So, following on my last post, if statesmanship is more like surfing than like sailing, then standing athwart history yelling “Stop!” is a particularly quixotic mission, pretty much guaranteed to wipe you out. And if that is the case, then what is the purpose of a magazine called “The American Conservative?”

I’m sure everybody around here has a distinct opinion on the question, but it seems to me that where the Tolstoyan attitude toward history leads is to a much greater appreciation for the conservative virtues: being cognizant of limits, valuing continuity with the past, and having a sober-eyed view of reality. And it seems to me that the purpose of this magazine should be to approach politics with a view to cultivating those virtues.

There is no hero in War and Peace. The most heroic figure in the actual conduct of the war is Prince Andrei Bolkonsky. Prince Andrei performs feats of extraordinary heroism in the battle of Austerlitz, feats which have essentially no impact on the final result of the battle, and for which he achieves minimal recognition. By contrast, in the battle of Borodino, Prince Andrei is prevented from doing much of anything, and suffers his fatal wound while standing around waiting for orders to go into action. So much for individual heroism.

There is a villain, of course – Napoleon, personally and politically the negation of everything Tolstoy valued. But Tsar Alexander, Napoleon’s opposite, while portrayed very sympathetically as a noble product of an aristocratic system (whose virtues and vices Tolstoy is well aware of) is not the hero. Though nominally the autocrat, Tsar Alexander as portrayed by Tolstoy is very much the unconscious avatar of forces beyond his control. He is, first, the leader of a pan-European alliance against Napoleon; then, after the defeat at Austerlitz, he makes peace with Napoleon, and becomes an aggressive and liberal domestic reformer; then, after Napoleon’s fatal invasion of Russia, the Tsar becomes the leader of reaction, abroad and at home, to the point where the progressive-minded begin to seriously contemplate the necessity of anti-government action. Though he is only one man, Tsar Alexander manages to embody contradictory forces at different points in his reign based on what the constellation of forces at the time demanded – and he does so entirely without awareness that this is what he is doing. He does not have Napoleon’s illusions about personal genius, but he does think he is in command. And he is not.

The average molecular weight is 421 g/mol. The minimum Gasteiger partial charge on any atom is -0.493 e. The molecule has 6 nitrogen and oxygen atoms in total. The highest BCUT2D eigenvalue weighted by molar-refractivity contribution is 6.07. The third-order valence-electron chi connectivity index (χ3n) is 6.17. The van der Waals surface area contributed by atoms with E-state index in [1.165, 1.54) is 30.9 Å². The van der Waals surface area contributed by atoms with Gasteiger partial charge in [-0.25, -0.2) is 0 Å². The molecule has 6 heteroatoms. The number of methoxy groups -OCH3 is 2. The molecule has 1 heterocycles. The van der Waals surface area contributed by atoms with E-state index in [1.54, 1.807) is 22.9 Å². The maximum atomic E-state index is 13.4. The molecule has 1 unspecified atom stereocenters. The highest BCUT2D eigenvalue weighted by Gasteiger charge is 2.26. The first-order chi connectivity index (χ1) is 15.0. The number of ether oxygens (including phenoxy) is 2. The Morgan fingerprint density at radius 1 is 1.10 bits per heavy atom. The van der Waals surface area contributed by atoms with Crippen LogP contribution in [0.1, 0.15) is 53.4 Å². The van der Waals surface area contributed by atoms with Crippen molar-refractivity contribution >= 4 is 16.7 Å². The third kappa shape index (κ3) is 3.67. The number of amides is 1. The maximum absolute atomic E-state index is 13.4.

If there is a hero in the sense of being the exemplar of the virtues that Tolstoy thought really mattered in leading an army – or a nation – it is Kutuzov, the old man brought out to lead the Russian army in its greatest danger, and cashiered once he achieved success.

And Kutuzov, as Tolstoy portrays him, is distinguished not by tactical brilliance, nor by having some theory of how war should be conducted, but by having an intuitive feel for what conditions actually are, and for not being distracted by his own ego, by any need to prove himself relevant.  He abandons Moscow without a fight because Moscow is going to be lost anyway, so why lose the army as well? When the tide turns in Russia’s favor, he senses this, and tries to restrain his own army from wasting lives fighting when the French army is disintegrating of its own accord – but even this restraint he applies prudentially, aware that the spirit of the men will demand opportunities for action even when there is no objective need.

Kutuzov is portrayed less as a commander than as a surfer, sensing the quality of the waves, waiting for the right time to ride them to shore. And more than all the other surfers, he seems to be aware that this is all he is. To that extent alone is he the hero of 1812.

I would argue that, as a society, we could use more of Tolstoy’s Kutuzovs, and more awareness, as a society, of the truth that Tolstoy is articulating about them.